Tens of thousands of mourners have gathered for the funeral of an assassinated Tunisian opposition leader, chanting anti-government slogans, with clashes reported outside the cemetery where he was buried.
Police fired tear gas and clashed with protesters on Friday as people joined the funeral of Shokri Belaid, whose murder by an unidentified gunman has plunged Tunisia into political crisis.
The authorities had earlier fired shots in the air to disperse youths who were smashing cars in the area. The interior ministry said 132 people were arrested and estimated the size of the funeral crowd at 40,000.
Belaid was buried at around 15:00 GMT at a cemetery in southern Tunis. As his body was lowered into the ground, thousands of people cried “Allahu akbar!” [God is greatest] before singing the national anthem and reciting the opening verse of the Quran.
“With our blood and our souls we will sacrifice ourselves for the martyr,” shouted mourners, who also chanted slogans denouncing the Ennahda party as “assassins”.
The murder of leftist leader, a harsh critic of the government, sparked days of rioting by his supporters, who hold the ruling Ennahda party complicit in his death, a charge the party has denied.
The nation was largely shut down on Friday due to a general strike called by the labour unions in solidarity with Belaid’s murder.
Al Jazeera’s Hashem Ahelbarra, reporting from Tunis, said the strike called by the North African country’s biggest union had caused mass disruptions, with most businesses closed and even the international airport being affected.
“A big army force is out to prevent any clashes between protesters… This is the biggest concern, to have casualties. It could plunge Tunisia back into more violence and uncertainty,” he said.
Belaid’s widow Besma held two fingers in the air in a victory sign as a chant of “The people want a new revolution” rang out. The murdered politician’s eight-year-old daughter fainted amid the chaotic and emotional scenes as the procession set off on its 3.5km journey to the cemetery.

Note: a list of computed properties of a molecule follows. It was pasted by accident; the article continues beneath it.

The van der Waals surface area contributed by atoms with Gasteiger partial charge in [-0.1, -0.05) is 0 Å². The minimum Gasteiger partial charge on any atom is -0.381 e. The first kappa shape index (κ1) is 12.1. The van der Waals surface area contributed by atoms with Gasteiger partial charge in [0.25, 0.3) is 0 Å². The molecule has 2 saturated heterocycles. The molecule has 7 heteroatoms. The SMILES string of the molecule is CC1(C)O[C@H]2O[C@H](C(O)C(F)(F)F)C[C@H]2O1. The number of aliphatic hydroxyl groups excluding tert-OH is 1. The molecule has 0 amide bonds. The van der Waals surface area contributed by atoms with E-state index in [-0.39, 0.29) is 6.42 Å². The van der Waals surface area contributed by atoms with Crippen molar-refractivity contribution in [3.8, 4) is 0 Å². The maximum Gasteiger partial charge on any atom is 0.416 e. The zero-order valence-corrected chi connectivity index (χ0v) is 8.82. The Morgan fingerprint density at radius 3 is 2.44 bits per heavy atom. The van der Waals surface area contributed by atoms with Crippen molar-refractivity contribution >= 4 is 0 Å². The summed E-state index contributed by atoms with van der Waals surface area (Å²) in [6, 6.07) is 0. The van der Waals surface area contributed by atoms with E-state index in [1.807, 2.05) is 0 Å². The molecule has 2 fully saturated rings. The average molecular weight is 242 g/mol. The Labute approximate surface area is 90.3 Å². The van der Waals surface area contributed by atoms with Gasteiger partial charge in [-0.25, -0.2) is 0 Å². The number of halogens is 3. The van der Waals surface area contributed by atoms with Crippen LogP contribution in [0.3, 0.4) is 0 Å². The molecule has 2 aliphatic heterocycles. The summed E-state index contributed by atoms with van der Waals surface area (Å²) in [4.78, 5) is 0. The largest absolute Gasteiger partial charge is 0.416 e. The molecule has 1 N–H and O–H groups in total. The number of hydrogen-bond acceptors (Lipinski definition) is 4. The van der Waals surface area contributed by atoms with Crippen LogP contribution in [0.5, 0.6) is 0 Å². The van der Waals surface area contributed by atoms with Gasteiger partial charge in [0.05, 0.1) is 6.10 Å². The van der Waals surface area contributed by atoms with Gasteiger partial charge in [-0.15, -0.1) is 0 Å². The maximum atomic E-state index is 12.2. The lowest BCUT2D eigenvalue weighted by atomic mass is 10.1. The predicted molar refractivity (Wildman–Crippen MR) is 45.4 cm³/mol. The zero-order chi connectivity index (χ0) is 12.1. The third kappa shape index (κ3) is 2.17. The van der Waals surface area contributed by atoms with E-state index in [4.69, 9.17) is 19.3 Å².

Hamma Hammami, a leader of the Popular Front, the alliance of leftist parties to which Belaid belonged, gave a graveside oration, followed by a minute’s silence.
“Rest in peace, Shokri, we will continue on your path,” Hammami told the huge crowd of mourners thronging El-Jellaz cemetery.
Meanwhile, Tunisia’s Prime Minister Hamdi Jebali has urged his people to overcome their differences following the assassination of Belaid.
Earlier in the day, crowds in Tunis surged around an open army truck carrying Belaid’s coffin, draped in a red and white Tunisian flag, from a cultural centre in the slain leader’s home district of Jebel al-Jaloud.
“Belaid, rest in peace, we will continue the struggle,” they chanted, holding slain leader’s portrait. Many shouted slogans against Rachid Ghannouchi, leader of the Ennahda party.
Al Jazeera’s Ahmed Janabi, reporting from Tunis, said supporters of Ennahda had gathered outside parliament. They said they had come out to “defend the revolution” and denounce the assassination of Belaid.
After the funeral Prime Minister Jebali, in a televised address, reasserted his conviction that a new non-partisan government was needed, despite Ennahda rejecting the prime minister’s proposal to dissolve the government in a bid to restore calm.
“I insist on my decision to form a technocratic government,” he told reporters, saying this would not require the approval of the National Constituent Assembly.